Sun-Day-Dream

This morning was my best friends birthday and I was unsettled when I woke up in a lull. After a full week and busy yesterday, all I craved was a lazy Sunday, a steady run, and a phone chat to catch up and share her special day. The day started with an uplifting chat and pleasant start, but I caught myself procrastinating- still hoping in a few hours the wind would go away for my run. Realizing lunch had rolled by I finally accepted I wanted more than my short-term comfortable Sunday. it was time to be brave, go into the 70km/h wind, and remind myself despite everything I was procrastinating, it was all going to be okay.

The sun was shining, the wind still roaring. 

I arrived at the empty t(rail) road start-line. My breath was immediately taken away. My lips cracked and my mouth dried out. I started my run, wondering how I was going to get the prescribed work done. Left foot. Right foot. Unrelenting resistance, I was aimed straight into the wind. 

After dodging my seventh tumbleweed five minutes in, I asked the wind head on, Why are you so angry? 

Clearly not interested in conversation, the wind blasted more sharp air onto my face. 

Hmm. I thought to myself, I guess not ready to say.

I carried on running and a few moments later wondered again to the wind, 

Why are you so strong?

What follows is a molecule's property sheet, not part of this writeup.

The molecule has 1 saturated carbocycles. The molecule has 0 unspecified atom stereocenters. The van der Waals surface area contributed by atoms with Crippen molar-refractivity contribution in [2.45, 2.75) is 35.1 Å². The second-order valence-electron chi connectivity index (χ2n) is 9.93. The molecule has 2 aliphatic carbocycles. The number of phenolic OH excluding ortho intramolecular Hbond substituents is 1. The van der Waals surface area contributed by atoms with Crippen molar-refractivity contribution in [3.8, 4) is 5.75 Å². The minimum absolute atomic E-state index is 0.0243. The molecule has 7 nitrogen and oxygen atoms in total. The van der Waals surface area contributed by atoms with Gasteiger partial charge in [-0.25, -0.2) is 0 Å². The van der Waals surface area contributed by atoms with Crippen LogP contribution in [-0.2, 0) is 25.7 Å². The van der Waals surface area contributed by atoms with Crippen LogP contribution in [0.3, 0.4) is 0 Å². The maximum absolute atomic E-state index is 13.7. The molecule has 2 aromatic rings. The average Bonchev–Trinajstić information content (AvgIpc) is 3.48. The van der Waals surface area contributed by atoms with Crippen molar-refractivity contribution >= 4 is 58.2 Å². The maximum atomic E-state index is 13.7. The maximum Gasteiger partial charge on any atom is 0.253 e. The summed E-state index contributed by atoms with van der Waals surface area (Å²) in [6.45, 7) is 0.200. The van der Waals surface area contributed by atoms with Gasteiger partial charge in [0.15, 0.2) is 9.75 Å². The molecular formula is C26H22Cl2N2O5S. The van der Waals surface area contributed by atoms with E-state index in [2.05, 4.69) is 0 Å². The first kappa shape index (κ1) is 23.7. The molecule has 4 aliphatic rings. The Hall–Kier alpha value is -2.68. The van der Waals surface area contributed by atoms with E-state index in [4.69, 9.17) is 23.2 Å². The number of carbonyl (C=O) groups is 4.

This time the wind answered,

Because I lead by example.

This answer struck a chord of understanding and I unintentionally let out an audible, ahh. I see.  

As I let this answer seep deep into my core the wind continued to test and push my body backward, as if to see if I shared the same resilience, by asking, are you like me

I let out another audible, I guess we’ll see.

Somehow I accepted my fate and found a slow rhythm in my steps to lead me into a runner’s stream of conscious, wondering, how crazy does this make me? Talking to the wind? Maybe I should finally watch Gone with the Wind? Maybe this is the feeling? Ask and you shall receive? Is this the Kumbaya moment coaches send us to the woods for? 

At some point my thoughts were interrupted as I finally arrived at my new workout training grounds: a flat stretch of barren gravel road. I did my drills and workout still into the wind. In case you were wondering, the wind didn’t give up. Neither did I.